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Robert Kiyosaki, Warren Buffet, George Soros -

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"It's only when the tide goes out that you learn who's been swimming naked." In my opinion, there are many naked swimmers, especially in the real estate market..... " Quote From Warren Buffett"

Who are you going to believe the VI's or these 3 guys with no vested interests. I dont know if it has been posted before but anyway, its well worth posting again....

Smart Investing Amidst Real Estate Mania

by Robert Kiyosaki

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Printable ViewEmail this PageTuesday, January 24, 2006

In early summer of 2005, I sent a warning to the Rich Dad community that the real estate market was cooling down. After all, we know that all booms go bust eventually, and every party comes to an end.

While many readers thanked me for the words of caution, many others sent me hate mail. An angry real estate broker called me and said, "Are you trying to ruin my business?"

The angry readers should draw insight from something Warren Buffett said: "For some reason, people take their cues from price action rather than from values. What doesn't work is when you start doing things that you don't understand or because they worked last week for someone else."

The sage of Omaha sums up pithily: "The dumbest reason in the world to buy a stock is because it's going up."

Personally, I would say, "The dumbest reason to buy anything is because the price is going up." Yet that's what people do when they invest. They generally don't buy high-priced things when they shop.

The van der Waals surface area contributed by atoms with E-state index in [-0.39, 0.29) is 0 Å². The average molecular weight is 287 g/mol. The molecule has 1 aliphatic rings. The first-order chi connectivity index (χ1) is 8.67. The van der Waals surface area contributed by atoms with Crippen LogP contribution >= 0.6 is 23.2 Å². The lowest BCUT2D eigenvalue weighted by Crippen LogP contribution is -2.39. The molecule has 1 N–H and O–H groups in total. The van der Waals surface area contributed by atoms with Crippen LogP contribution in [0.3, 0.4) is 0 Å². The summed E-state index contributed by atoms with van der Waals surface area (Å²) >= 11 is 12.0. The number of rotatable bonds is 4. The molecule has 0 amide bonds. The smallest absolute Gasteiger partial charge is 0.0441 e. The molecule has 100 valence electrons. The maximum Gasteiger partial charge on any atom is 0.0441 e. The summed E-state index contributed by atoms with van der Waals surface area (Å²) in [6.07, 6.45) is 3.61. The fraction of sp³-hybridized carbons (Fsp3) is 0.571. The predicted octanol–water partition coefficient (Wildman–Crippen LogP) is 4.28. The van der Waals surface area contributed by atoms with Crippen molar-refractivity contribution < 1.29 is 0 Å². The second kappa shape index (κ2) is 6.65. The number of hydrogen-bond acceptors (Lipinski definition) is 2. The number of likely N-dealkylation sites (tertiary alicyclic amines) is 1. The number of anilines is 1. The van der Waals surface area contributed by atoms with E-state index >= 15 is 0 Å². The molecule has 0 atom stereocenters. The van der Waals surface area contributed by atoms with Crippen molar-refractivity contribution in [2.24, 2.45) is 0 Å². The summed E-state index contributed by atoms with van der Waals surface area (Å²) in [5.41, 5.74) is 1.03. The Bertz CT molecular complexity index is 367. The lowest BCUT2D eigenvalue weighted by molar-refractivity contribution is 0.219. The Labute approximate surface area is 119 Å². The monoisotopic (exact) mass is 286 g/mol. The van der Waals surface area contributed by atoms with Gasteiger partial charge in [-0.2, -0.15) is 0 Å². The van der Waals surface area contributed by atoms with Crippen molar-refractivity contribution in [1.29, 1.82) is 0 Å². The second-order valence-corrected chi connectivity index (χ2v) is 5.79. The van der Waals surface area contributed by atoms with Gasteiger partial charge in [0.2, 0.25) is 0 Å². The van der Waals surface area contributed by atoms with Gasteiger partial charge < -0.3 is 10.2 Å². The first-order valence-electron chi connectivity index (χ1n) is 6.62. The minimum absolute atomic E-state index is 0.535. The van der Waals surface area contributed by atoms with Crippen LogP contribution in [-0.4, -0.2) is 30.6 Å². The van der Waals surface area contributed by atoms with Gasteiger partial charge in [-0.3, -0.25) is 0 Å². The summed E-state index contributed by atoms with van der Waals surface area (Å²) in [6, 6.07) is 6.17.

Fools Rush In

For example, if Safeway had a sale -- 25% off everything in the store -- the supermarket would be swamped. Yet, when the stock market or real estate market has big discounts (often called a crash or a burst bubble), that same shopper runs away from an asset sale. Instead, they wait until prices are high and other fools are bidding them up further to finally buy.

I estimate that 90% of all investors invest for price movement, not value. If prices begin to escalate, as they did in real estate from 2000 to 2004, amateurs turn pro and begin buying real estate to flip -- for example, buying a home for $200,000 and then selling it for $250,000 a few months later.

Most stock market investors do the same thing. In investor language, flipping is known as "the greater fool theory of investing" -- you're buying something not to own, but in the hope of selling it to someone who's a greater fool than you.

The Coming Crash

We all know a real estate crash is coming. The problem is we don't know when.

One of the more popular predictions floating around is that investors are now moving out of real estate and back into the stock market. Another prediction, which I think is valid, is that the real estate market is set to crash because of the high costs of building materials.